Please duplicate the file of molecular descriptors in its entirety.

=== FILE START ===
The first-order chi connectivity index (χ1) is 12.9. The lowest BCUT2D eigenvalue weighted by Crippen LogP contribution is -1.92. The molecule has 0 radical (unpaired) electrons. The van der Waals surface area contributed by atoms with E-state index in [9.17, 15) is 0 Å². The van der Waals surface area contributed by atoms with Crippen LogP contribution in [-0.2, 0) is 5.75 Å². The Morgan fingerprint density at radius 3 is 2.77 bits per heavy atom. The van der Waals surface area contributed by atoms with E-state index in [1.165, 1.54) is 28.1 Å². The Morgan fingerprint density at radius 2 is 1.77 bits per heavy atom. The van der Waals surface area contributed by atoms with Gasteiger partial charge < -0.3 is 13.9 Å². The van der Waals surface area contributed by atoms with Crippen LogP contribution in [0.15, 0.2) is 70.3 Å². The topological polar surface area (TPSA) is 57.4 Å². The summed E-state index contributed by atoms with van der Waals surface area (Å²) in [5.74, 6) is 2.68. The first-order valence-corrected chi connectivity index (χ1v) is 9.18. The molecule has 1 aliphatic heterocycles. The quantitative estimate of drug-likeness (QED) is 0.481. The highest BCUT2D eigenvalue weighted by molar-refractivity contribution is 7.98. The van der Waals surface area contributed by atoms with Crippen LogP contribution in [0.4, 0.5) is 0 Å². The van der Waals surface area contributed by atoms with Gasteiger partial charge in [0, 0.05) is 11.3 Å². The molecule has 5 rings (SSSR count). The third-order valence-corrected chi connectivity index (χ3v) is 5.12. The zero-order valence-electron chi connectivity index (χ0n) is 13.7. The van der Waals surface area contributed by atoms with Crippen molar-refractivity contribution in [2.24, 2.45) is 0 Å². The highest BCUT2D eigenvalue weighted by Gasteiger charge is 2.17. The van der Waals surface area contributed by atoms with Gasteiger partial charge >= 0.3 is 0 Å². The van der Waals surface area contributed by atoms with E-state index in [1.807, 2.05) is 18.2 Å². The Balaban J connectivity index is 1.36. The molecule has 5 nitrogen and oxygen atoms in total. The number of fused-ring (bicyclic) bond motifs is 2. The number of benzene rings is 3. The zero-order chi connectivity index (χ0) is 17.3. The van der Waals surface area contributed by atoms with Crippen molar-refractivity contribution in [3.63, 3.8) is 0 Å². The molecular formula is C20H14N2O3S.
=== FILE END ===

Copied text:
The first-order chi connectivity index (χ1) is 12.9. The lowest BCUT2D eigenvalue weighted by Crippen LogP contribution is -1.92. The molecule has 0 radical (unpaired) electrons. The van der Waals surface area contributed by atoms with E-state index in [9.17, 15) is 0 Å². The van der Waals surface area contributed by atoms with Crippen LogP contribution in [-0.2, 0) is 5.75 Å². The Morgan fingerprint density at radius 3 is 2.77 bits per heavy atom. The van der Waals surface area contributed by atoms with E-state index in [1.165, 1.54) is 28.1 Å². The Morgan fingerprint density at radius 2 is 1.77 bits per heavy atom. The van der Waals surface area contributed by atoms with Gasteiger partial charge < -0.3 is 13.9 Å². The van der Waals surface area contributed by atoms with Crippen LogP contribution in [0.15, 0.2) is 70.3 Å². The topological polar surface area (TPSA) is 57.4 Å². The summed E-state index contributed by atoms with van der Waals surface area (Å²) in [5.74, 6) is 2.68. The first-order valence-corrected chi connectivity index (χ1v) is 9.18. The molecule has 1 aliphatic heterocycles. The quantitative estimate of drug-likeness (QED) is 0.481. The highest BCUT2D eigenvalue weighted by molar-refractivity contribution is 7.98. The van der Waals surface area contributed by atoms with Crippen LogP contribution in [0.4, 0.5) is 0 Å². The van der Waals surface area contributed by atoms with Gasteiger partial charge in [0, 0.05) is 11.3 Å². The molecule has 5 rings (SSSR count). The third-order valence-corrected chi connectivity index (χ3v) is 5.12. The zero-order valence-electron chi connectivity index (χ0n) is 13.7. The van der Waals surface area contributed by atoms with Crippen molar-refractivity contribution in [2.24, 2.45) is 0 Å². The highest BCUT2D eigenvalue weighted by Gasteiger charge is 2.17. The van der Waals surface area contributed by atoms with Gasteiger partial charge >= 0.3 is 0 Å². The van der Waals surface area contributed by atoms with E-state index in [1.807, 2.05) is 18.2 Å². The Balaban J connectivity index is 1.36. The molecule has 5 nitrogen and oxygen atoms in total. The number of fused-ring (bicyclic) bond motifs is 2. The number of benzene rings is 3. The zero-order chi connectivity index (χ0) is 17.3. The van der Waals surface area contributed by atoms with Crippen molar-refractivity contribution in [3.63, 3.8) is 0 Å². The molecular formula is C20H14N2O3S.